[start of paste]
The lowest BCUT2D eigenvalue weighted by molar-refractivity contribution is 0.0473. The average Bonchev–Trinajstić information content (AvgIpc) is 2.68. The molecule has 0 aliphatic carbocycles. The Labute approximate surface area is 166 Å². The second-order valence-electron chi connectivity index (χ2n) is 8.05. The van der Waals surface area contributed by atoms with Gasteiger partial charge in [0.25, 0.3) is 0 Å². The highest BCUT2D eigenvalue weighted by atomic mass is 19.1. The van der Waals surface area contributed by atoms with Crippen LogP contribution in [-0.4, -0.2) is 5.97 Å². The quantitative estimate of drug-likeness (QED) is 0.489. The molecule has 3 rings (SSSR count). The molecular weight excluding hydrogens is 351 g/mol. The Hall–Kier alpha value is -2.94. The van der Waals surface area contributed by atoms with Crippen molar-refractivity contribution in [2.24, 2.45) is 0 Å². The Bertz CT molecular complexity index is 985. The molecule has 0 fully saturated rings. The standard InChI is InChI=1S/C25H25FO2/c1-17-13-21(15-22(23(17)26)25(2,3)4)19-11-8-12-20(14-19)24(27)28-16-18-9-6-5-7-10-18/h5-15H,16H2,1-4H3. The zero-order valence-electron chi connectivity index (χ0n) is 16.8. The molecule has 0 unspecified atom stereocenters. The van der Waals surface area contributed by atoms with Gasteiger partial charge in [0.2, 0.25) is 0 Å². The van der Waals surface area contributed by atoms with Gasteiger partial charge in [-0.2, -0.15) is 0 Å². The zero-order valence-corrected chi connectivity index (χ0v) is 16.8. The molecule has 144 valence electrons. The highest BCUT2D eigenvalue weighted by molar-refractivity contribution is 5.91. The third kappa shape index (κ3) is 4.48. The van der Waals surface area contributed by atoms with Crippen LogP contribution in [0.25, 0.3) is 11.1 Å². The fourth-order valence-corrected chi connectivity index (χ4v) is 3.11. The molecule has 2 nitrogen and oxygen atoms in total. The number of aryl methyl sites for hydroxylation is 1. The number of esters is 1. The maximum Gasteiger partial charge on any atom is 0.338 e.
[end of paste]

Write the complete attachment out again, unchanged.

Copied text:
The lowest BCUT2D eigenvalue weighted by molar-refractivity contribution is 0.0473. The average Bonchev–Trinajstić information content (AvgIpc) is 2.68. The molecule has 0 aliphatic carbocycles. The Labute approximate surface area is 166 Å². The second-order valence-electron chi connectivity index (χ2n) is 8.05. The van der Waals surface area contributed by atoms with Gasteiger partial charge in [0.25, 0.3) is 0 Å². The highest BCUT2D eigenvalue weighted by atomic mass is 19.1. The van der Waals surface area contributed by atoms with Crippen LogP contribution in [-0.4, -0.2) is 5.97 Å². The quantitative estimate of drug-likeness (QED) is 0.489. The molecule has 3 rings (SSSR count). The molecular weight excluding hydrogens is 351 g/mol. The Hall–Kier alpha value is -2.94. The van der Waals surface area contributed by atoms with Crippen molar-refractivity contribution in [2.24, 2.45) is 0 Å². The Bertz CT molecular complexity index is 985. The molecule has 0 fully saturated rings. The standard InChI is InChI=1S/C25H25FO2/c1-17-13-21(15-22(23(17)26)25(2,3)4)19-11-8-12-20(14-19)24(27)28-16-18-9-6-5-7-10-18/h5-15H,16H2,1-4H3. The zero-order valence-electron chi connectivity index (χ0n) is 16.8. The molecule has 0 unspecified atom stereocenters. The van der Waals surface area contributed by atoms with Gasteiger partial charge in [0.2, 0.25) is 0 Å². The van der Waals surface area contributed by atoms with Gasteiger partial charge in [-0.2, -0.15) is 0 Å². The zero-order valence-corrected chi connectivity index (χ0v) is 16.8. The molecule has 144 valence electrons. The highest BCUT2D eigenvalue weighted by molar-refractivity contribution is 5.91. The third kappa shape index (κ3) is 4.48. The van der Waals surface area contributed by atoms with Crippen LogP contribution in [0.25, 0.3) is 11.1 Å². The fourth-order valence-corrected chi connectivity index (χ4v) is 3.11. The molecule has 2 nitrogen and oxygen atoms in total. The number of aryl methyl sites for hydroxylation is 1. The number of esters is 1. The maximum Gasteiger partial charge on any atom is 0.338 e.